Inventing the Political Center
I’ve just been reading in the New York Post about the need for “centrist” politics in our polarized society. Post columnists, John Podhoretz and Seth Lipsky have both deplored an eroding center in American political life. Podhoretz compares the rampaging anti-Trump Left to the Tea Party, since both have made immoderate demands on our political leaders. Supposedly the Left “is becoming everything it hated,” by coming to resemble Republican extremists. Lipsky, in his defense of the center, points to Michigan Senator Arthur Vandenberg, who in a recent biography by Hendrik Meijer is shown to be the quintessential Republican moderate. Lipsky pairs Vandenberg with “a member of my favorite endangered species, the centrist Democrat,” a type that he finds embodied in Joe Manchin of West Virginia, who is upset by “the collapse of bipartisanship in Washington.”
Joe Manchin has indeed voted more often than any other Democratic senator for Trump’s cabinet nominees, and even approved Neil Gorsuch for the Supreme Court. But with regard to Trump’s landmark legislation, like the recently passed tax bill and the attempted repeal of ObamaCare, Manchin has predictably voted with the Democrats. This legislator, according to Lipsky, may be thinking about hanging it all up but not necessarily for the idealistic reason that Lipsky gives. Manchin comes from a state in which Trump is quite popular, and in all likelihood the electorate in West Virginia will vote in the majority for a Republican to succeed their current Democratic Senator.
Arthur Vandenberg did in fact practice bipartisanship in foreign policy after the Japanese attack on Pearl Harbor, which meant cooperating with the Democratic administrations of FDR and Truman. Moreover, Vandenberg followed this course until his death in 1951. For years he was the Democrats’ favorite Republican senator; and he was instrumental in winning congressional support for the Marshall Plan and for aid to Greece against Communist efforts to take over that country after the Second World War. Domestically, however, the Michigan senator was a fairly traditional Republican and as Lipsky admits, highly critical of the New Deal. He famously stood in opposition to the National Labor Relations Act in 1936 and objected to other New Deal measures undertaken by Roosevelt during his second term.
Although I agree that Vandenberg was a fine fellow, I’m at a loss for what relevance he has for today’s politics. Would he have taken a “moderate” view on sanctuary cities? What about anti-fascist demonstrators or people asking for visas from countries infested with Islamicists? I for one doubt that Vandenberg, Truman, or anyone else in American national politics in the late 1940s would have yielded on these issues. On social questions there was no significant difference between the two national parties in the 1940s and 1950s. By current standards both were reactionary and insensitive. I’ve also no idea how one can be a “centrist” on much of what today divides us. What is the centrist position for requiring transgender restrooms in all public facilities? What about requiring Christian bakers to make wedding cakes for gay nuptials?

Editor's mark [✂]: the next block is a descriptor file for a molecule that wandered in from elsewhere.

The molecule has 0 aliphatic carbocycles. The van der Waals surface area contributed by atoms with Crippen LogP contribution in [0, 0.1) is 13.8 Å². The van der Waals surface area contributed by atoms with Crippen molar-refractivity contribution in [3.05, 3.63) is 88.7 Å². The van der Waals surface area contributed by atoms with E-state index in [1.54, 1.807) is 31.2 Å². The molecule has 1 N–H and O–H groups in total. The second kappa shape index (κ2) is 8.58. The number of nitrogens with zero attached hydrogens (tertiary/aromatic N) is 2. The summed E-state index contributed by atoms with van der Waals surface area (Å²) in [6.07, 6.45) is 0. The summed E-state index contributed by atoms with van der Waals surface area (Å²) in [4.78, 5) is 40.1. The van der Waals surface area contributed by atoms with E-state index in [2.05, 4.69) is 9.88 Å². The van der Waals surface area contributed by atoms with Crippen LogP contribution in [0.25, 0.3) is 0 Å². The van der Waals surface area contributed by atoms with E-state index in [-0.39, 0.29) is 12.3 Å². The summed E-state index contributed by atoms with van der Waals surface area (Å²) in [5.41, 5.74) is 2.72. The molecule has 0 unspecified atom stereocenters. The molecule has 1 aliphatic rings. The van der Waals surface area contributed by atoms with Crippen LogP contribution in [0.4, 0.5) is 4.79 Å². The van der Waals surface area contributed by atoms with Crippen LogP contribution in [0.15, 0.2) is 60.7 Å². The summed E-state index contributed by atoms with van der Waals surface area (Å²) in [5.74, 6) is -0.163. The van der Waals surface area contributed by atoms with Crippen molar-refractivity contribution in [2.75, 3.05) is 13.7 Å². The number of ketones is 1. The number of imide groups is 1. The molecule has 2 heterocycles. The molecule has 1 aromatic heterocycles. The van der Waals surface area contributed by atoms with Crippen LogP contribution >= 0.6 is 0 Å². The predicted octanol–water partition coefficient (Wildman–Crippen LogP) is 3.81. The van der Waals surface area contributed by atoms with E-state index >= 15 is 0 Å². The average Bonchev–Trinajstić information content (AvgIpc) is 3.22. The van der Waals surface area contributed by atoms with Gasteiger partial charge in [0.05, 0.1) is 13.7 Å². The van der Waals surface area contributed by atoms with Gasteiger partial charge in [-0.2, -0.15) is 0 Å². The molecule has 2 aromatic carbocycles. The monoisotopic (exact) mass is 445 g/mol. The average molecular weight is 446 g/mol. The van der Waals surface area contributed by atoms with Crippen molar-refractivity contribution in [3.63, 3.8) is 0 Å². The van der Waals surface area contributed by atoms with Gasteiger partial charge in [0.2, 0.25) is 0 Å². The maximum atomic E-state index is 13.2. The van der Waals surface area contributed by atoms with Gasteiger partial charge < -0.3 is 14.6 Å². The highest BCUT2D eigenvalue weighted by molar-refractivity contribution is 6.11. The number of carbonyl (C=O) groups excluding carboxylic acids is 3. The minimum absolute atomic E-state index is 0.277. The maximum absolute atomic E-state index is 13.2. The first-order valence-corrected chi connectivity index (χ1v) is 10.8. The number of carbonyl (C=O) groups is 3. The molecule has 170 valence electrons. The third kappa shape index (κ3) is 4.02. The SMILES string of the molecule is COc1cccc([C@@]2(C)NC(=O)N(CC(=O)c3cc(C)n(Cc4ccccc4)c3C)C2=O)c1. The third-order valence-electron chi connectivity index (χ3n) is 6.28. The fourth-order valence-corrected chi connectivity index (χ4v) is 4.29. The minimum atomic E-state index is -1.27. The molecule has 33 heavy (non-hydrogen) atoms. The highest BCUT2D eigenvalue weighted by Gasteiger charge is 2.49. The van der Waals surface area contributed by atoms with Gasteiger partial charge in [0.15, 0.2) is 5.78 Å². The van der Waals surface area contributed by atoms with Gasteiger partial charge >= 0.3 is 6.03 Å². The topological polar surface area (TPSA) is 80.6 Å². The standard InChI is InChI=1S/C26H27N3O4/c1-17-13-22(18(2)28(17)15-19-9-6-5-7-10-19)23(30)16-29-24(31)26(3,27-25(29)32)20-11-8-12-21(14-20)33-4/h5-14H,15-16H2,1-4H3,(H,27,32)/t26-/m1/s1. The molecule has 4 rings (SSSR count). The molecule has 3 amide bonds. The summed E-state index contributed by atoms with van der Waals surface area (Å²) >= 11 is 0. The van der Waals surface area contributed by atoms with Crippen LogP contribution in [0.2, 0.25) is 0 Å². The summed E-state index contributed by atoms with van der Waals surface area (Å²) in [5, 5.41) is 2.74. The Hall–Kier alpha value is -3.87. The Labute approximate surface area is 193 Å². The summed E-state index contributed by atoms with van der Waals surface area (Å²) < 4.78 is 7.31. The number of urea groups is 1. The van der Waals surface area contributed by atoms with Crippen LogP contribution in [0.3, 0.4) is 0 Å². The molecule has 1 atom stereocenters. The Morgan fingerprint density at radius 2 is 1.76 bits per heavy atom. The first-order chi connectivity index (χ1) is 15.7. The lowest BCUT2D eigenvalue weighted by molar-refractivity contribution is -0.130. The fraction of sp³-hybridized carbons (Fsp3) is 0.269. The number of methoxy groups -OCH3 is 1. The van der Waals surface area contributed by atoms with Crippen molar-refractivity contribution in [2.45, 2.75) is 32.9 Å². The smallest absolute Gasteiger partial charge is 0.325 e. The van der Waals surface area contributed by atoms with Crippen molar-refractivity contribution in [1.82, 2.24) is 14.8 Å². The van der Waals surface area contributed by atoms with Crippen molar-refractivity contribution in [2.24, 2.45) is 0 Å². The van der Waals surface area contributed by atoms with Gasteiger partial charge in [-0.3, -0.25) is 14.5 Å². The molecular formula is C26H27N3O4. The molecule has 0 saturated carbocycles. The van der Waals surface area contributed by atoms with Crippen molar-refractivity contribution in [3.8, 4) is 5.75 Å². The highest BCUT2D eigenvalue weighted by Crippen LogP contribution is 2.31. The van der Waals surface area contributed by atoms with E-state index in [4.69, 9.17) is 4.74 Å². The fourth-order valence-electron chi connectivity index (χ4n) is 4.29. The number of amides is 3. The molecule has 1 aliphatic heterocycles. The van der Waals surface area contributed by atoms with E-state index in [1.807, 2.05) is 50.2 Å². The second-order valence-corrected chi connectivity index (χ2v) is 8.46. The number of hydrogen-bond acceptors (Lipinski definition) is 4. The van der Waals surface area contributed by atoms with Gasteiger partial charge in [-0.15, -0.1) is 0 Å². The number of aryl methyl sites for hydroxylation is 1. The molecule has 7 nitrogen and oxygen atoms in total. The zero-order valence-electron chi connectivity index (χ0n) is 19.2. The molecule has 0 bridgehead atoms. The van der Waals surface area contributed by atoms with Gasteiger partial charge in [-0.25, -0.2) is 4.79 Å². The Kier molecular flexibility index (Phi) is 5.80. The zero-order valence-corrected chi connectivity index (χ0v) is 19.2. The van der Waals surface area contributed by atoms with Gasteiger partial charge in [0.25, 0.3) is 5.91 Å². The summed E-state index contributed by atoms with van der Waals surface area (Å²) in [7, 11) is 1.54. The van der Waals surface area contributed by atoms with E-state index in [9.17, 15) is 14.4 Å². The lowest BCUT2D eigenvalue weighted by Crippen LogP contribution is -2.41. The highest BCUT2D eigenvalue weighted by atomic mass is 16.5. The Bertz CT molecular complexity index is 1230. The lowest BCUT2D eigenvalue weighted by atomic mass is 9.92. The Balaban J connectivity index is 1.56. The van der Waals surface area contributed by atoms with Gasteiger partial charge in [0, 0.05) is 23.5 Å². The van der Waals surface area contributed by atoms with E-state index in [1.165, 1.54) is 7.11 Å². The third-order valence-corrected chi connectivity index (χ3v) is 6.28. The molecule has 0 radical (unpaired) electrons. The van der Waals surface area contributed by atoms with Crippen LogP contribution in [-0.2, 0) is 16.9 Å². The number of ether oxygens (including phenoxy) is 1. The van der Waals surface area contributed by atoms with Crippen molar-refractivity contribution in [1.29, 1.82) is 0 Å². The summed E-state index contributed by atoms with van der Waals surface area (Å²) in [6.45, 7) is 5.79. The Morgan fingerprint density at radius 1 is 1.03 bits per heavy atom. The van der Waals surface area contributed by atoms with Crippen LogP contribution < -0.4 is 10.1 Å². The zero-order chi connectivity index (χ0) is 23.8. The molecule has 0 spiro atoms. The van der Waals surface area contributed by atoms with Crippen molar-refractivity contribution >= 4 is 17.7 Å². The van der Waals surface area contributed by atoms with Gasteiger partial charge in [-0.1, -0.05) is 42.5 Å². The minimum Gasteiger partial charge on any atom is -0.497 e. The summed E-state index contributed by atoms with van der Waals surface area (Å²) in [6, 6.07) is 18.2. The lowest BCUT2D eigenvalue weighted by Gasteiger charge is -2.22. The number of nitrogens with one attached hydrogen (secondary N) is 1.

The call for centrist politics seems endemic to “Never-Trump conservatives,” like John Kasich, Jeff Flake, Lindsey Graham, and the editorial staffs of some of our authorized conservative publications. Still, it is worth asking whether these advocates of centrism are serious in their application of this term to themselves. Some self-described American political centrists remind me of how the Catholic Zentrumspartei (Center Party) approached parliamentary politics in late 19th-century Imperial Germany. Factions in the Center Party spanned the socioeconomic spectrum in the Reichstag from being pro-capitalist to being open to the economic programs advanced by the socialists. What held them together, however, were loyalty to the Catholic Church and determination to maintain the Church’s structure of authority in the German Empire. The Center Party could embrace its own brand of diversity, providing that the deputies and party leadership were agreed in their dedication to upholding the interests of the Church.
Similarly our would-be centrists and Never-Trump conservatives (by now the two terms may be mostly interchangeable) present different views on some things but also predictable loyalties. In their hatred for Trump, exuberant support for Doug Jones in the Alabama senatorial race, and drumbeat support for amnestying and granting citizenship to the DACA recipients and their families, these folks stand with the establishment. And this shouldn’t surprise us. We are talking about people who live and breathe the same air as their liberal friends and colleagues. If they’re looking for social acceptance, it’s not the folks in flyover country whose acceptance they crave. They are centrist in the sense that they are centered on an unchanging source of authority, namely, on how their liberal friends and the WaPo assess them as people. They also believe in the essential goodness of the political establishment, even if not all of them go quite so far as Bill Kristol in affirming fidelity to the “deep state.”
Centrism is not about occupying a vital center between two extremes, although our centrists sometimes claim they’re doing this. But they are characterizing themselves correctly in one critical respect. They wish to occupy the juste milieu as defined by the socially respectable Left and by fans of an expanding administrative state. Although their efforts to fit in may not benefit our country, those who call themselves “centrists” are making defensible career decisions. At the very least they won’t be attacked by their peers at cocktail parties as riffraff.